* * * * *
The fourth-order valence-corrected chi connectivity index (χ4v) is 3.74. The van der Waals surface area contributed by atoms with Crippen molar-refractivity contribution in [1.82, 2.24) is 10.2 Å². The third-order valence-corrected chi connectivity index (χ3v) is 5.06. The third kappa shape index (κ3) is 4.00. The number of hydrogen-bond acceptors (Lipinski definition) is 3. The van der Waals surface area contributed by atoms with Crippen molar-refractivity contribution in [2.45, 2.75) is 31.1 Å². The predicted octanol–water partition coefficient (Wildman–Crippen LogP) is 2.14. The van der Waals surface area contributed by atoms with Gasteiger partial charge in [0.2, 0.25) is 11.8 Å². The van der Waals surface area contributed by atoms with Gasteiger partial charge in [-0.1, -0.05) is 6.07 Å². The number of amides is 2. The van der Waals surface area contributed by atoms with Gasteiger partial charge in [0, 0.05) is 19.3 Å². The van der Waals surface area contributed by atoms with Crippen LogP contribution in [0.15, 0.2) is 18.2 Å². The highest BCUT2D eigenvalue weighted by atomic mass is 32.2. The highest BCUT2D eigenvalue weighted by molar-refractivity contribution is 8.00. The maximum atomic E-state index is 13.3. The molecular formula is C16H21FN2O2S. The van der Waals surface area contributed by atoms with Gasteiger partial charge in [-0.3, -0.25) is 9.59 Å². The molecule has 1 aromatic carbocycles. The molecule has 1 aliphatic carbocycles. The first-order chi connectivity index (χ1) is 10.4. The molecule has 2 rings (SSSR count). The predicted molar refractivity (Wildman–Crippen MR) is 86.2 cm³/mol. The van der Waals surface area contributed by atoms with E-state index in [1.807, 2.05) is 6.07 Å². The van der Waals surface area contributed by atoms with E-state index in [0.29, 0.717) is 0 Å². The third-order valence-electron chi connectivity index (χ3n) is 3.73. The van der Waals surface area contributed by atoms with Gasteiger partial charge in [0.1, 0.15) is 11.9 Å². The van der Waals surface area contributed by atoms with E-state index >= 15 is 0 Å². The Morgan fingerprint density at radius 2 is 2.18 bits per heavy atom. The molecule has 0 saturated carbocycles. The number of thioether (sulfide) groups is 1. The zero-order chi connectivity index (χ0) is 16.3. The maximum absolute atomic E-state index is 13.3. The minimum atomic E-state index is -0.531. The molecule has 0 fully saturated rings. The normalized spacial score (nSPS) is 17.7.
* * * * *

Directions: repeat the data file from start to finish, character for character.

The fourth-order valence-corrected chi connectivity index (χ4v) is 3.74. The van der Waals surface area contributed by atoms with Crippen molar-refractivity contribution in [1.82, 2.24) is 10.2 Å². The third-order valence-corrected chi connectivity index (χ3v) is 5.06. The third kappa shape index (κ3) is 4.00. The number of hydrogen-bond acceptors (Lipinski definition) is 3. The van der Waals surface area contributed by atoms with Crippen molar-refractivity contribution in [2.45, 2.75) is 31.1 Å². The predicted octanol–water partition coefficient (Wildman–Crippen LogP) is 2.14. The van der Waals surface area contributed by atoms with Gasteiger partial charge in [0.2, 0.25) is 11.8 Å². The van der Waals surface area contributed by atoms with Gasteiger partial charge in [-0.1, -0.05) is 6.07 Å². The number of amides is 2. The van der Waals surface area contributed by atoms with Gasteiger partial charge in [0, 0.05) is 19.3 Å². The van der Waals surface area contributed by atoms with Crippen LogP contribution in [0.15, 0.2) is 18.2 Å². The highest BCUT2D eigenvalue weighted by atomic mass is 32.2. The highest BCUT2D eigenvalue weighted by molar-refractivity contribution is 8.00. The maximum atomic E-state index is 13.3. The molecular formula is C16H21FN2O2S. The van der Waals surface area contributed by atoms with Gasteiger partial charge in [-0.3, -0.25) is 9.59 Å². The molecule has 1 aromatic carbocycles. The molecule has 1 aliphatic carbocycles. The first-order chi connectivity index (χ1) is 10.4. The molecule has 2 rings (SSSR count). The predicted molar refractivity (Wildman–Crippen MR) is 86.2 cm³/mol. The van der Waals surface area contributed by atoms with E-state index in [1.807, 2.05) is 6.07 Å². The van der Waals surface area contributed by atoms with E-state index in [0.29, 0.717) is 0 Å². The third-order valence-electron chi connectivity index (χ3n) is 3.73. The van der Waals surface area contributed by atoms with Gasteiger partial charge in [0.1, 0.15) is 11.9 Å². The van der Waals surface area contributed by atoms with E-state index >= 15 is 0 Å². The Morgan fingerprint density at radius 2 is 2.18 bits per heavy atom. The molecule has 0 saturated carbocycles. The number of thioether (sulfide) groups is 1. The zero-order chi connectivity index (χ0) is 16.3. The maximum absolute atomic E-state index is 13.3. The minimum atomic E-state index is -0.531. The molecule has 0 fully saturated rings. The normalized spacial score (nSPS) is 17.7.